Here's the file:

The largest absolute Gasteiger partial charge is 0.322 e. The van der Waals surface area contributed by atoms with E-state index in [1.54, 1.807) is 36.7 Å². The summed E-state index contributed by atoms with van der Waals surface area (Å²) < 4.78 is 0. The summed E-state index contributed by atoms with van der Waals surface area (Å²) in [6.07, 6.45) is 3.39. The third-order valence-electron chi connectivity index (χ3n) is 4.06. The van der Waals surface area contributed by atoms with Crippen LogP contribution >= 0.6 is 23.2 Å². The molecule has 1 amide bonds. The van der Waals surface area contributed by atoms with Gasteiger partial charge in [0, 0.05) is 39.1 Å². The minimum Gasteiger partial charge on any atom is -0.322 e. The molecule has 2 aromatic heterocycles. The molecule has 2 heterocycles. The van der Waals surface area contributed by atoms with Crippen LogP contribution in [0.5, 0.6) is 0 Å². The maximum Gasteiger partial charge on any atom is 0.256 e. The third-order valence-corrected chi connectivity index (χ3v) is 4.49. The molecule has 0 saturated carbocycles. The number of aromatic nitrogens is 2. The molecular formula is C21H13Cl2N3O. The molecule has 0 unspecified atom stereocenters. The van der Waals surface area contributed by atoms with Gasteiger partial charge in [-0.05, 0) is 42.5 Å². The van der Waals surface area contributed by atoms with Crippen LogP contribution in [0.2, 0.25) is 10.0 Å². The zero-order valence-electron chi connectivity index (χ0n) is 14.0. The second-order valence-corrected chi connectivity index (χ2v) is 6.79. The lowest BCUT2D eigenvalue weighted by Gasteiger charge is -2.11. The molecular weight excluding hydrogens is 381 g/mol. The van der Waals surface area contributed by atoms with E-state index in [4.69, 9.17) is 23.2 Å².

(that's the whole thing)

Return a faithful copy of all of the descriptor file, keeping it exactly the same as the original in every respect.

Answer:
The largest absolute Gasteiger partial charge is 0.322 e. The van der Waals surface area contributed by atoms with E-state index in [1.54, 1.807) is 36.7 Å². The summed E-state index contributed by atoms with van der Waals surface area (Å²) < 4.78 is 0. The summed E-state index contributed by atoms with van der Waals surface area (Å²) in [6.07, 6.45) is 3.39. The third-order valence-electron chi connectivity index (χ3n) is 4.06. The van der Waals surface area contributed by atoms with Crippen LogP contribution >= 0.6 is 23.2 Å². The molecule has 1 amide bonds. The van der Waals surface area contributed by atoms with Gasteiger partial charge in [0, 0.05) is 39.1 Å². The minimum Gasteiger partial charge on any atom is -0.322 e. The molecule has 2 aromatic heterocycles. The molecule has 2 heterocycles. The van der Waals surface area contributed by atoms with Crippen LogP contribution in [0.5, 0.6) is 0 Å². The maximum Gasteiger partial charge on any atom is 0.256 e. The third-order valence-corrected chi connectivity index (χ3v) is 4.49. The molecule has 0 saturated carbocycles. The number of aromatic nitrogens is 2. The molecular formula is C21H13Cl2N3O. The molecule has 0 unspecified atom stereocenters. The van der Waals surface area contributed by atoms with Gasteiger partial charge in [-0.05, 0) is 42.5 Å². The van der Waals surface area contributed by atoms with Crippen LogP contribution in [0.2, 0.25) is 10.0 Å². The zero-order valence-electron chi connectivity index (χ0n) is 14.0. The second-order valence-corrected chi connectivity index (χ2v) is 6.79. The lowest BCUT2D eigenvalue weighted by Gasteiger charge is -2.11. The molecular weight excluding hydrogens is 381 g/mol. The van der Waals surface area contributed by atoms with E-state index in [4.69, 9.17) is 23.2 Å².